for anything; I hadn’t needed to remember my purse.
One drink and I’ll go
“So, are you enjoying being back, Red?”
I’ve called Deacon ‘Red’ since I first
started talking; I couldn’t say ‘Deacon’ when I was little - Red just stuck and
I think he’ll have that pet name forever.
“I don’t know. I was enjoying the city. There’s no
night life here. Just open fires, fishermen and beer.”
He stretches, putting his arm on the back of the
seat behind me.
“I love coming back. It’s relaxing.”
“Mm hmm.” He smiles, and strokes the back of my hair
like he always does. It sends shivers down my spine and I’m frozen in one spot,
afraid to move in case he stops.
“I got beers and vodka.” Jonas interrupts, carrying
trays of beer and vodka shots.
He puts the tray down.
“I don’t like pints, J.”
He laughs, “Which is why, little sis, I got you two
halves. You can keep up and keep your femininity.”
“What femininity?” Brad erupts into a bellowing
laugh opposite me, “I remember when baby Jen used to run rings around us with a
This is what I love. Being at home, with the people
I’ve known my whole life. I love uni; I’m studying business management so I can
open up my own cake business when I graduate. Deacon is in most of my classes,
we’re pretty much inseparable but nothing beats coming back home.
“Okay, vodka first.” Deacon announces and I watch
his lips as the words roll off his tongue. I quickly grab the plastic shot cup
of vodka and we all slam them at the same time. I make quick work of my beer,
preparing to go home.
“Oh no you don’t.” Brad challenges as I stand and
prepare to wrap myself back up, “You so grown up? Prove it.”
“I need to go home,” I slur, swaying as I protest,
“I have to bake a cake for Mum in the morning.”
It’s late. Really late, and Sue is waiting to close
up. But it’s down season so she’s happy so sit behind the bar watching the TV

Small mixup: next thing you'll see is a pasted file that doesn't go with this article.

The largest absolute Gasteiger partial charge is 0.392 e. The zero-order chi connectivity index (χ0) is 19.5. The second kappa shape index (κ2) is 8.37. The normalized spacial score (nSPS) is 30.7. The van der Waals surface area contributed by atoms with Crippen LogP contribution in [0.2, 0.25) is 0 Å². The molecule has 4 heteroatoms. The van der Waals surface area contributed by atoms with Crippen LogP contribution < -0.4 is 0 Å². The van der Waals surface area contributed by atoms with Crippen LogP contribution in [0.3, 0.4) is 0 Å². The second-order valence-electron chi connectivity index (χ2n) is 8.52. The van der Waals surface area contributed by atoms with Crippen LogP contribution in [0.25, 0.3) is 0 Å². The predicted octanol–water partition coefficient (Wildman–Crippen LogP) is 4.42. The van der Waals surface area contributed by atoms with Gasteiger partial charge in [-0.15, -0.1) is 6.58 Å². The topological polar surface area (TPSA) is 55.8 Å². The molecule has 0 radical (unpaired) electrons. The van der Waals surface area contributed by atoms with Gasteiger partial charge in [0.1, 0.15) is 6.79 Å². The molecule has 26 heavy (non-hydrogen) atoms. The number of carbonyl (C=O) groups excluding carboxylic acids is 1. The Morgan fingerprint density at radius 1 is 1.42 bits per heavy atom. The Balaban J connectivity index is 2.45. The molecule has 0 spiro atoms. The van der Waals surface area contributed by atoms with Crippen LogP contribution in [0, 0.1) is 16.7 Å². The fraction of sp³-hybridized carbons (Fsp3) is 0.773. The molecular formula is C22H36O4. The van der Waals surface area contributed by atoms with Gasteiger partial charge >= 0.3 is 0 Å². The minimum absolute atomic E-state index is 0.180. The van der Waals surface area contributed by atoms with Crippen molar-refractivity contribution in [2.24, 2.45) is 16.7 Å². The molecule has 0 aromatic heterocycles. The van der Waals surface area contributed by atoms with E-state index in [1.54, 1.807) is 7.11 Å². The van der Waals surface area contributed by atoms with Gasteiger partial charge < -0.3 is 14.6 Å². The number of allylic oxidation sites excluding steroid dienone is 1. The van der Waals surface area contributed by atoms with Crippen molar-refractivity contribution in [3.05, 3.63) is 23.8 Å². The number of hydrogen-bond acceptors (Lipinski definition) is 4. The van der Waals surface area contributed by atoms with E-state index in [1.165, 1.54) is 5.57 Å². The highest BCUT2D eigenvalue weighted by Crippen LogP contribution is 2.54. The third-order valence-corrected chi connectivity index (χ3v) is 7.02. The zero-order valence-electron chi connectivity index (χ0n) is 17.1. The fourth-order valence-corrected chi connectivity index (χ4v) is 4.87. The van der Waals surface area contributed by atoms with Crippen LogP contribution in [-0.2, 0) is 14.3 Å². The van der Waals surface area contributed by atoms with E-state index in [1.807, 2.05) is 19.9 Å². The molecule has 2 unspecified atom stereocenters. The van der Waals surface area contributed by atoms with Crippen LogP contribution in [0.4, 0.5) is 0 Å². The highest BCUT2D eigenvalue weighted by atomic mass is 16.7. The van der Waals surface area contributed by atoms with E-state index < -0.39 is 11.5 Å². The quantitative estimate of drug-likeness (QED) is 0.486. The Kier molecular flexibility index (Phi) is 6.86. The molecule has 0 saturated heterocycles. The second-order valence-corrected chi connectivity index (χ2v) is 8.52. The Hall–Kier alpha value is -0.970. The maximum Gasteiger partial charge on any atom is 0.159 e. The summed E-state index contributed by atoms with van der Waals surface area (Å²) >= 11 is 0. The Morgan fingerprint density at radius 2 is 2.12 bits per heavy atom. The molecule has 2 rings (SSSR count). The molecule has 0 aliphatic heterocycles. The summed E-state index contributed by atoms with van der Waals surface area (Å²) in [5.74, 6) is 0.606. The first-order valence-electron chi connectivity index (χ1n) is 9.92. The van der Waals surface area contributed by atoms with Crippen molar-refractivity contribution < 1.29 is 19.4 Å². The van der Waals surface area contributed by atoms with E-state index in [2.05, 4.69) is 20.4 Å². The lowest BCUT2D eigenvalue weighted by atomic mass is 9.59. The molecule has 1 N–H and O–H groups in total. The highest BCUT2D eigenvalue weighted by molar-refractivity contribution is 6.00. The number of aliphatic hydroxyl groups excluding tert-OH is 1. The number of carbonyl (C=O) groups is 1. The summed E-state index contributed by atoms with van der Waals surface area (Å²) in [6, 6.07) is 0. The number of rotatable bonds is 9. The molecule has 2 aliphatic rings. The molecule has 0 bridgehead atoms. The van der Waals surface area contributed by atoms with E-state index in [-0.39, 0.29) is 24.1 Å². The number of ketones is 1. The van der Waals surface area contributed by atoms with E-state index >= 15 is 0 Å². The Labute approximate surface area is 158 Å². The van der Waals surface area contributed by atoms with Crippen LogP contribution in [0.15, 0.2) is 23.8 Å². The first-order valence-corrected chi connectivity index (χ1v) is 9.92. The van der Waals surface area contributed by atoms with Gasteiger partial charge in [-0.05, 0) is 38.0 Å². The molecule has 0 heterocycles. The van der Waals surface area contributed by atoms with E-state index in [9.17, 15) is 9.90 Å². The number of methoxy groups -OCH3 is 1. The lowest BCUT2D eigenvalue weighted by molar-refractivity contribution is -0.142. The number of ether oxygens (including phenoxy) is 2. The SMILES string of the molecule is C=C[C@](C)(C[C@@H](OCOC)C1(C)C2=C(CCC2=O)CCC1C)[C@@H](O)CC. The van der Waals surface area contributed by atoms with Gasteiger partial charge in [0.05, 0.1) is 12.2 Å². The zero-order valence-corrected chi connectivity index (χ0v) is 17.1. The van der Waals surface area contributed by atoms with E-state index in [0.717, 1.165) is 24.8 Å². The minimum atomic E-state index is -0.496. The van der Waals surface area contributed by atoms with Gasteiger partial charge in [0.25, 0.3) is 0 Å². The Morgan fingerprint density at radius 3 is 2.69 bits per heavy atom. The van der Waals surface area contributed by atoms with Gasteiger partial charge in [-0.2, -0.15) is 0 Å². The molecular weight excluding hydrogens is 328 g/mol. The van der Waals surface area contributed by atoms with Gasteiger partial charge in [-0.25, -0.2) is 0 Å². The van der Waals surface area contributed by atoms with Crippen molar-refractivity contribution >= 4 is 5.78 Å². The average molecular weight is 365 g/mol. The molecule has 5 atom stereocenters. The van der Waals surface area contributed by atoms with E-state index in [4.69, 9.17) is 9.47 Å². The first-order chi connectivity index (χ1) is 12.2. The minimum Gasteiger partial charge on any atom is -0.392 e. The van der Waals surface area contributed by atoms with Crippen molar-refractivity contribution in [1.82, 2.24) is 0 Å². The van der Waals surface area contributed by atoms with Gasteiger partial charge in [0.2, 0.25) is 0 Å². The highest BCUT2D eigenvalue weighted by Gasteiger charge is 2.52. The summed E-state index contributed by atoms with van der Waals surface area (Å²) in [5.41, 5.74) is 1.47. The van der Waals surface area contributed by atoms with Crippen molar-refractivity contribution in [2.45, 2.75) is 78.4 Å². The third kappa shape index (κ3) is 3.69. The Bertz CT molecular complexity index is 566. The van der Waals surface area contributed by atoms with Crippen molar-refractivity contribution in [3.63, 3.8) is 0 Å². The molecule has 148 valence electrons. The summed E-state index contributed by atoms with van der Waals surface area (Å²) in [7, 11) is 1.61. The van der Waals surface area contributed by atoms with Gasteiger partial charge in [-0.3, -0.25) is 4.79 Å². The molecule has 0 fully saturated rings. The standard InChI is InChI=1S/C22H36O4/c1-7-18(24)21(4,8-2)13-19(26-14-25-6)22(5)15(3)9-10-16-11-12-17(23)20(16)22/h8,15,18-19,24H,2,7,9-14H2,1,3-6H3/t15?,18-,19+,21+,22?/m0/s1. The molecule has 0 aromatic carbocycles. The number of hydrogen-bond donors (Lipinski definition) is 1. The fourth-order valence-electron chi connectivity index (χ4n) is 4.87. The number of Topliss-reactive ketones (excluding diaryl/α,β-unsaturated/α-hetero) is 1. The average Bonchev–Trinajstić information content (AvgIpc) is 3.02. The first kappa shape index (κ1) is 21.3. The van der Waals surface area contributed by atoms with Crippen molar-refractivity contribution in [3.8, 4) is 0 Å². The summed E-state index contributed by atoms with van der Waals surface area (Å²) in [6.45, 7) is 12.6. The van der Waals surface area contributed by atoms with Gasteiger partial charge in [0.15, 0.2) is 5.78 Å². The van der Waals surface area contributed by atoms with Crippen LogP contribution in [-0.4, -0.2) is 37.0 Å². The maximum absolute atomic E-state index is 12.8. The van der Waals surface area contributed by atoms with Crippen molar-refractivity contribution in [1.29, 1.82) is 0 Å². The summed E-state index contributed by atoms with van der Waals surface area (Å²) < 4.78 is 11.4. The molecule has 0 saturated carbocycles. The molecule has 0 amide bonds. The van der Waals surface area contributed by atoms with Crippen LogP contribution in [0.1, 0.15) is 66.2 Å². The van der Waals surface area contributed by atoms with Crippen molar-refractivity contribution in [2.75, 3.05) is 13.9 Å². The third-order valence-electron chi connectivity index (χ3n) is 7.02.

and take in as much money as she can get.
“I got a trick to show you, Jen,” Bradley
grins and wiggles his eyebrows, “I can pin a glass of water on a wall.”
“Fuck off.” I roll my eyes and shake my head, my
choice of language earning disapproving looks from Jonas and Bradley.
Deacon is used to my expanded vocabulary since
discovering what life outside Folquay or Grandpa’s house in Spain is like and
is sat smirking, his fingers returning to the back of my neck.
“Come on, I’m twenty years old, get over it. Show us
the trick, smart arse.”
“Sue?” Bradley calls to the landlady, “A glass of water
and a drawing pin please.”
She slides it to our end of the bar, with a pin and
Bradley places the glass on the wall next to me. I squint, wondering how he’s
going to make this trick work. How can you pin a glass?
He fiddles with the pin as he presses it to the wall,
but it slips from his fingers and lands by his feet.
“Shit,” He curses, sighing in exasperation, “Jen,
get that please. I’ve got the glass in position.”
Jonas and Deacon are watching intently; obviously he
hasn’t shown them yet either. I lean down from the booth and pick up the pin.
At exactly the same time that Bradley pulls the glass from the wall and I’m hit
with half a pint of cold water.
“You idiot!” I shout, shoving him in the chest,
embarrassed for being stupid enough to fall for it.
Jonas and Bradley erupt into a fit of drunken
laughter while I shake as much water from me as possible.
“If I die of pneumonia, I’ll haunt you.”
He raises his hands in defence, laughing so hard
tears stream from his eyes. Deacon’s face is dead straight, his brows furrowed
under the blond hair that flops across his forehead and I’m grateful he’s on my
side, although I can see the funny side of the trick. If it was summer. Or at
least not snowing.
“I think it’s time to head home.” Jonas looks at his
watch and then at me as I wring out my hair.
“You guys go.” I say shaking my head, “I’m gonna sit
by the fire until I dry off.”
Jonas and Bradley prepare to leave, knowing Deacon
will stay with me. Deacon is always there for me when I need him. He’s often
left looking after me when the boys bail. He’s like my own personal Superman.